Displaying 10 videos of 264 matching videos
Clayton Thomas-Muller, a leading organizer for Idle No More and Defenders of the Land, and a Co-Director of Polaris Institute’s Indigenous Tar Sands Campaign, portrays Canada’s rising Native-led rights-based movement, supported by labor, civil society, students and grassroots groups. It’s challenging the neo-liberal free market agenda that has turned Canada into a petro-state. It may be our last best effort to save our lands and the health of our people from the extractive industries and the banks that finance them. Published on Nov 5, 2014
One Billion Rising REVOLUTION presents: The State of Female Revolution, with Agnes Pareyio, Monique Wilson, Zoya, Christine Schuler Deschryver, Kimberlé Crenshaw and Eve Ensler. Moderated by GRITtv's Laura Flanders.
A conversation about what it takes to build revolution, be in solidarity and affect change.
Publishing is a huge part of a scientist's life because until you publish you can't claim to have discovered something. Dame Athene Donald FRS and Professor Sarah-Jayne Blakemore retrace the lives of women who published in science and inspired others to follow them.
Capitalism, Imperialism, Feminism: Monique Wilson & Agnes Pareyio | #GRITtv
Agnes Pareyio was named the United Nations in Kenya Person of the Year in 2005. She is the founder and director of two safe houses for girls in Kenya, established for young women and girls fleeing Female Genital Mutilation and early marriage. She has also been a candidate for Kenyan Parliament. Monique Wilson played the lead in the hit musical Ms. Saigon, she’s now the Director of International Affairs of the Gabriela Women’s Party, a national alliance of grassroots women¹s organizations in the Philippines. Monique is also director of the One Billion Rising campaign. We also look back in time at the women of the civil rights movement, and their direct action organizing against white supremacy. And Laura has some important words
In celebration of International Women's Day, GRITtv featuring leaders of the global women's movement, Agnes Pareyio and Monique Wilson plus a look at women of color's fight for rights with Standing on My Sister's Shoulders and Hillary Clinton's White Feminism with Laura's F-Word.
Dissecting the Diversity Problem: How Can Leadership Make an Impact?
Published on Feb 19, 2015
Digital technologies are ubiquitous, but the people who build them are hardly representative. In fact, the programmers and designers creating the tools we use—tools that are increasingly being used to make policy decisions at the highest level of government—are rarely from the populations who need them most. Women and people of color represent fewer than 30 percent of STEM professionals—a number that has declined since 1990. There’s clearly a failure in the system.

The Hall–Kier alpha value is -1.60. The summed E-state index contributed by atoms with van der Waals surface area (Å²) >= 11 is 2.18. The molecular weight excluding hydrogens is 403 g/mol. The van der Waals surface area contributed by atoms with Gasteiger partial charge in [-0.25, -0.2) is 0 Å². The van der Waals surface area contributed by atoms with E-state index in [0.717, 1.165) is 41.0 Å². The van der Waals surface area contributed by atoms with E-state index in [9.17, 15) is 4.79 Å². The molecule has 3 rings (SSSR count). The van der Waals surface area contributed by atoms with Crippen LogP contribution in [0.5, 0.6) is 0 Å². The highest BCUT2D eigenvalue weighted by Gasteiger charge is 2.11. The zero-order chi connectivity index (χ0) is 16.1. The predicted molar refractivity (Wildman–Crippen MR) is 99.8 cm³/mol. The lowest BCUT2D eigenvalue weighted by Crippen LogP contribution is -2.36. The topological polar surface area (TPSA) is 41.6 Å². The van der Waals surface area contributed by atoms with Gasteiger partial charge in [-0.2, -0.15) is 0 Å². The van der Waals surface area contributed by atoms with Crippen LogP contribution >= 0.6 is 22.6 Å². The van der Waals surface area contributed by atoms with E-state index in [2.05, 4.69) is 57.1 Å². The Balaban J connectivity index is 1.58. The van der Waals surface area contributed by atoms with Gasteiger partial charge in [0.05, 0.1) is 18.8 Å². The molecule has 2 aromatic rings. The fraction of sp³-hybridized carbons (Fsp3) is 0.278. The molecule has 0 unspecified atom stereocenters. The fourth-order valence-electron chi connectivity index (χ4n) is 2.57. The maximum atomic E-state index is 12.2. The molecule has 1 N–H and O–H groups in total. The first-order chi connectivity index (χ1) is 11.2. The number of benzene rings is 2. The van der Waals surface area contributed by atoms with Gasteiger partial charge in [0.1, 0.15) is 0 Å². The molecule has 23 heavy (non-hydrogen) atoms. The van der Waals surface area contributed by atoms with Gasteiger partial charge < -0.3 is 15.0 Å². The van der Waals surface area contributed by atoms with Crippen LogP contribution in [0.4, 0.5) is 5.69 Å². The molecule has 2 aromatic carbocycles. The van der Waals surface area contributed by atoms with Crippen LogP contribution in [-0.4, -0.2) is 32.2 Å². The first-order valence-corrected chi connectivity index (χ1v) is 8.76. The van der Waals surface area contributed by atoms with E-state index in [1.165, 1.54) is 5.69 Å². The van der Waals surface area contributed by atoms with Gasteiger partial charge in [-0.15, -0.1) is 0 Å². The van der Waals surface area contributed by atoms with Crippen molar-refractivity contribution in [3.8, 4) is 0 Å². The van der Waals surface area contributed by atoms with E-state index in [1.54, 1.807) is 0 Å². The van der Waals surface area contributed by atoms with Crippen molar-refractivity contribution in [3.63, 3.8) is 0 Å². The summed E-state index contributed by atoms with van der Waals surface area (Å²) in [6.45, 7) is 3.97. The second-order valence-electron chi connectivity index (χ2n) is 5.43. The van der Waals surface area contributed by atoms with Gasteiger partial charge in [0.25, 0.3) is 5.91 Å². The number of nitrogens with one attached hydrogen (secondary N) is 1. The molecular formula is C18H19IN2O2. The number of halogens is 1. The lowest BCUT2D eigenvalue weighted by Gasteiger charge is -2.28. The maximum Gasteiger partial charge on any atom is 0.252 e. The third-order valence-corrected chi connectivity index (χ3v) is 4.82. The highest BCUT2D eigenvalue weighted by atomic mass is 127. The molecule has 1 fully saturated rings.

Introduction Georgia Bullenm Senior Data Analyst, Open Technology Institute, New America @georgiamoon
Megan Smith U.S. Chief Technology Officer, White House Office of Science and Technology Policy @USCTO
Commissioner Jessica Rosenworcel, Federal Communications Commission, @JRosenworcel
Anne-Marie Slaughter, President and CEO, New America @SlaughterAM
Aliya Rahman, Program Director, Code for Progress @AliyaRahman
Moderator is Alan Davidson, Director, Open Technology Institute, Vice President, New America, @abdavidson
Manager of Discovery and Experience at Taronga Zoo. Paul has been working Paul Paul Maguire is Manager of Discovery and Experience at Taronga Zoo for 17 years. Paul Maguire works at the Taronga Zoo and is passionate about not only the animals themselves but also about youth. TEDxDubbo focused attention on what we call FACETS -- Food, Agriculture, Climate, Energy, Topsoil and Sustainability. .
TEDxDubbo focused attention on what we call FACETS -- Food, Agriculture, Climate, Energy, Topsoil and Sustainability.
International mining giant Rio Tinto's plans to develop a massive copper mine there would leave a depression in the ground the size of the Winslow meteor crater, drain the aquifer and destroy important streams, springs and wildlife habitat.
Oak Flat is also home to numerous species of wildlife, including an ocelot that was killed on a nearby road several years ago. The area was formally withdrawn from mining by presidential order 50 years ago, but Congress recently approved a land swap that allows the company to obtain private control of the land and evade environmental laws in the process.Published on Feb 10, 2015 by Center for Biological Diversity.
Displaying 10 videos of 264 matching videos
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